“I was fired up,” said Hamlin, whose Eagles took a 14-0 lead en route to a 35-0 halftime advantage. “It’s just a lot of fun. I love being out there.”
Freedom’s offense stagnated a bit in the second half, but its defense never faltered. So Battlefield finished with only 145 yards of offense.
It wasn’t difficult for Girolmo to put a finger on what made Freedom’s defense good.
“I could put my finger on it, but he’d probably break it [because] he’s 6-foot-4 and he’s 280 pounds,” the Bobcats’ coach said.
That’s Eagles senior Vershon Lee, who anchored the defensive line with the likes of senior Kealey Davis and junior Isaiah Jennings.
“I was really focused on trying to get double teams on those three monsters up front,” Girolmo said. “They just ran right through the two guys.”
Girolmo said he also regretted using a conservative game plan in the first half. The Bobcats sometimes used a double-tight-end formation to try to burn clock and keep the ball away from Freedom’s offense.
“But it’s not our personality,” Girolmo said. “As a play caller I can’t be somebody else, and we’ve got to run our [normal] offense … so that they can play faster. I think it was my fault entirely.”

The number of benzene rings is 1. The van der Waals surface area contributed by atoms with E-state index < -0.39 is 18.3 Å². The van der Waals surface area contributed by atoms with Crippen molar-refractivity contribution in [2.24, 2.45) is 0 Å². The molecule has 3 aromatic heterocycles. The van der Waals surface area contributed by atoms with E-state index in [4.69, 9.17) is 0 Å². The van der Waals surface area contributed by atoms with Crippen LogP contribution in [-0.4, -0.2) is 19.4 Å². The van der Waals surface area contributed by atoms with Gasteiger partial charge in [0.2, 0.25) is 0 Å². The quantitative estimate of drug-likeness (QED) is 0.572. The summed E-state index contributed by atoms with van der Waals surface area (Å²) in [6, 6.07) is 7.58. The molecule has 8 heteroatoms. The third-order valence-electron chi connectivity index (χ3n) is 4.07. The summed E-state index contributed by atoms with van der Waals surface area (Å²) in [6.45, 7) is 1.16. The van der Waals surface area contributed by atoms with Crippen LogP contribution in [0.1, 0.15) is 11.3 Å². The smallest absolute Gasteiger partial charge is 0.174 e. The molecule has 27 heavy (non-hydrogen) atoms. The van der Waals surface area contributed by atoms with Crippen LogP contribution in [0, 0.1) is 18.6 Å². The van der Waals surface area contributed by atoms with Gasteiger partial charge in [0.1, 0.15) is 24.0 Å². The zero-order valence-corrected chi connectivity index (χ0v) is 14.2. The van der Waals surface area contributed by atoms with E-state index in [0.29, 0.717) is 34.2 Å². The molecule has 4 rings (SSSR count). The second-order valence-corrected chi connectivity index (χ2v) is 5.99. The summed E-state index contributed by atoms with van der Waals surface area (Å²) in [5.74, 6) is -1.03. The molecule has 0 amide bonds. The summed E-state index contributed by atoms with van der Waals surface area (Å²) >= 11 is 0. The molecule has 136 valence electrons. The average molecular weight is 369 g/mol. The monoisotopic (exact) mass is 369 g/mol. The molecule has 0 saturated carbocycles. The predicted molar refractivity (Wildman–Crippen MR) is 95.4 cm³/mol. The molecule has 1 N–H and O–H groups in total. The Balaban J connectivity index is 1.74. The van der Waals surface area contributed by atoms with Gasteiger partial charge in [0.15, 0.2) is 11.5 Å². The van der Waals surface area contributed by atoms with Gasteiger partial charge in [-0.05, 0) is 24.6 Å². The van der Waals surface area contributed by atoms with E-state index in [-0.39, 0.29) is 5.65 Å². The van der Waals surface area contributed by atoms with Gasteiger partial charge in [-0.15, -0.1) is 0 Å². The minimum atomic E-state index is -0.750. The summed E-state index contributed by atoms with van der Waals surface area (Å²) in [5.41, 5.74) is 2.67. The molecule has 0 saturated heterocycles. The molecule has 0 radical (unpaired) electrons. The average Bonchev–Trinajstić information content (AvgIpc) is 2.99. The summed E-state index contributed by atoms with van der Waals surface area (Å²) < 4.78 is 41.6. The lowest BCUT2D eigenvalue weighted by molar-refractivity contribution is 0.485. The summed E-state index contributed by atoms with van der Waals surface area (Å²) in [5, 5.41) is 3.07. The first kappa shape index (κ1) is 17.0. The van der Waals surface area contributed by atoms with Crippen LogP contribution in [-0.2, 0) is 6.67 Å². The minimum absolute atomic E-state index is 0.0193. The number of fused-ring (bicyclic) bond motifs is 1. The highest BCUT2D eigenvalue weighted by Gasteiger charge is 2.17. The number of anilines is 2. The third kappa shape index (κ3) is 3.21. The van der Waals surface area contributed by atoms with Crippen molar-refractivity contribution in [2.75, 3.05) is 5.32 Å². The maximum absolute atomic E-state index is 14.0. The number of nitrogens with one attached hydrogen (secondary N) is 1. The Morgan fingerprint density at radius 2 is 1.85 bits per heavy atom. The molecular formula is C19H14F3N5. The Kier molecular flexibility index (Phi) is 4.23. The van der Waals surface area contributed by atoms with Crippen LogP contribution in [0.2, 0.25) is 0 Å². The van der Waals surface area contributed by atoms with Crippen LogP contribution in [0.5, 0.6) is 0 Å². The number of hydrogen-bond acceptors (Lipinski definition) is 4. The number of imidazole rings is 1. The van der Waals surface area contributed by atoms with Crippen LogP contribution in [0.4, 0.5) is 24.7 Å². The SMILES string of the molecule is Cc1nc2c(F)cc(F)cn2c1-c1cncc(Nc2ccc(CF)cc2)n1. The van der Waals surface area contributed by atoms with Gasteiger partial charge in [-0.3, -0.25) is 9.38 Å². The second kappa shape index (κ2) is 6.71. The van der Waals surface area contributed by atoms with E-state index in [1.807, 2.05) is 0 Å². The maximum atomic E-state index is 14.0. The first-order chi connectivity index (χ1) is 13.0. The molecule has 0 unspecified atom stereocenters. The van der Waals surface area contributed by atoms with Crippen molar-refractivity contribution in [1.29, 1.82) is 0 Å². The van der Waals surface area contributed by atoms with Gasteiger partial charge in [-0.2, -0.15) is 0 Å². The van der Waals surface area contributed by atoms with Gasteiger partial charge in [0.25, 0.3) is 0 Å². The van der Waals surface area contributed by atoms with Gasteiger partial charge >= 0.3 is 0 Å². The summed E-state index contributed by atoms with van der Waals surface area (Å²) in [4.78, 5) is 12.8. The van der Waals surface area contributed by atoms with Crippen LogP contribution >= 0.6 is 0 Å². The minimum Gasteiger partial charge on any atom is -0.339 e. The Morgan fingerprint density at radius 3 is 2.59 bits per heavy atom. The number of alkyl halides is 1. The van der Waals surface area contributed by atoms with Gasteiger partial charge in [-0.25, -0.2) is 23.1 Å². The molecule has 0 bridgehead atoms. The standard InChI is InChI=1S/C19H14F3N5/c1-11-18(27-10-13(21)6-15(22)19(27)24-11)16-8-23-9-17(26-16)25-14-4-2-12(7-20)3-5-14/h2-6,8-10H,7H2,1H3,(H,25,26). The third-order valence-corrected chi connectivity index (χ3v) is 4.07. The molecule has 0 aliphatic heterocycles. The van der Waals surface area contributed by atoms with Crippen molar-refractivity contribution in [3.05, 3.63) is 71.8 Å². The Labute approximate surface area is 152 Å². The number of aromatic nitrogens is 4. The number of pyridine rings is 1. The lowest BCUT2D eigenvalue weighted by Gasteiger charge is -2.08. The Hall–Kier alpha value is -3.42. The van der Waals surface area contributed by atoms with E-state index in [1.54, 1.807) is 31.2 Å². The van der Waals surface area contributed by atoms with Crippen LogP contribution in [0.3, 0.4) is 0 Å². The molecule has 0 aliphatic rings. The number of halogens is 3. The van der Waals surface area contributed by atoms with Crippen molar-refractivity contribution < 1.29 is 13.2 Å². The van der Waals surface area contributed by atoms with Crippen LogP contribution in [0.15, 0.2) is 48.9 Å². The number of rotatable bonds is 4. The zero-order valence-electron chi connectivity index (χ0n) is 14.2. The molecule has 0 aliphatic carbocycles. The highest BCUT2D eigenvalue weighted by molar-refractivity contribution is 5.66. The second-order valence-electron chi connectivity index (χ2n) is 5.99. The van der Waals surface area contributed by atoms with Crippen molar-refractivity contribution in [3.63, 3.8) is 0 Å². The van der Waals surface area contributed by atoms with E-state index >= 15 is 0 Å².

So the Bobcats amassed only 57 yards in the first half.
Freedom’s defense performed well despite missing a star defensive back in Hawkins and a starting linebacker in T.J. Mountain. So sophomore Jibreel Al-Amin stepped into the starting lineup as an outside linebacker and he improbably led the Eagles with four tackles-for-loss, including a sack and a forced fumble.
“At times it’s a lot of pressure,” he said of playing important minutes for the Eagles. “At first I was hesitant, but once I got used to it I was just balling.
“Just thinking, ‘All gas, no breaks,’” the 6-1, 180 sophomore said. “I’ve just got to play aggressive.”
Last season, Al-Amin played only junior varsity. Then, during the 2019 preseason, he played significant minutes during Freedom’s first scrimmage against Highland Springs.
But he struggled.